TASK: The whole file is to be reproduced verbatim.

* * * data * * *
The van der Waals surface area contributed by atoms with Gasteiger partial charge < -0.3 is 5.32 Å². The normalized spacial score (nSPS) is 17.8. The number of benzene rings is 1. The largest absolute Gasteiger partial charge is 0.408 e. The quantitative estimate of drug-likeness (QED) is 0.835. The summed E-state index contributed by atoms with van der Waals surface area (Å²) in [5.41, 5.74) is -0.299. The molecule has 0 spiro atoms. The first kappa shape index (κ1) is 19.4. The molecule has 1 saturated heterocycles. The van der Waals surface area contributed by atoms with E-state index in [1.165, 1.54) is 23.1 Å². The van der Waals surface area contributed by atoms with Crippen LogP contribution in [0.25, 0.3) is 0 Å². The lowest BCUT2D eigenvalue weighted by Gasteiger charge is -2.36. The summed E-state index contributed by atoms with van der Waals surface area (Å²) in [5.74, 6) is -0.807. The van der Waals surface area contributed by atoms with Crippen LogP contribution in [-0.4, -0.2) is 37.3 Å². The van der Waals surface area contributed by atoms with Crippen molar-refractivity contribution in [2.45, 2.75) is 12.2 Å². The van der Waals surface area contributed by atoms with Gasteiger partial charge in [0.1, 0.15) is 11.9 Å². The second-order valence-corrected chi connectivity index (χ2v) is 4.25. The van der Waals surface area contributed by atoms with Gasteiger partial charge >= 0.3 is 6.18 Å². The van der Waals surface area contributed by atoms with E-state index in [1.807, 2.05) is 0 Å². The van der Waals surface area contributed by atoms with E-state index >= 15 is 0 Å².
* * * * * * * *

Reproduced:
The van der Waals surface area contributed by atoms with Gasteiger partial charge < -0.3 is 5.32 Å². The normalized spacial score (nSPS) is 17.8. The number of benzene rings is 1. The largest absolute Gasteiger partial charge is 0.408 e. The quantitative estimate of drug-likeness (QED) is 0.835. The summed E-state index contributed by atoms with van der Waals surface area (Å²) in [5.41, 5.74) is -0.299. The molecule has 0 spiro atoms. The first kappa shape index (κ1) is 19.4. The molecule has 1 saturated heterocycles. The van der Waals surface area contributed by atoms with E-state index in [1.165, 1.54) is 23.1 Å². The van der Waals surface area contributed by atoms with Crippen LogP contribution in [0.25, 0.3) is 0 Å². The lowest BCUT2D eigenvalue weighted by Gasteiger charge is -2.36. The summed E-state index contributed by atoms with van der Waals surface area (Å²) in [5.74, 6) is -0.807. The van der Waals surface area contributed by atoms with Crippen LogP contribution in [-0.4, -0.2) is 37.3 Å². The van der Waals surface area contributed by atoms with Crippen molar-refractivity contribution in [2.45, 2.75) is 12.2 Å². The van der Waals surface area contributed by atoms with Gasteiger partial charge in [0.1, 0.15) is 11.9 Å². The second-order valence-corrected chi connectivity index (χ2v) is 4.25. The van der Waals surface area contributed by atoms with Gasteiger partial charge >= 0.3 is 6.18 Å². The van der Waals surface area contributed by atoms with E-state index in [1.807, 2.05) is 0 Å². The van der Waals surface area contributed by atoms with E-state index >= 15 is 0 Å².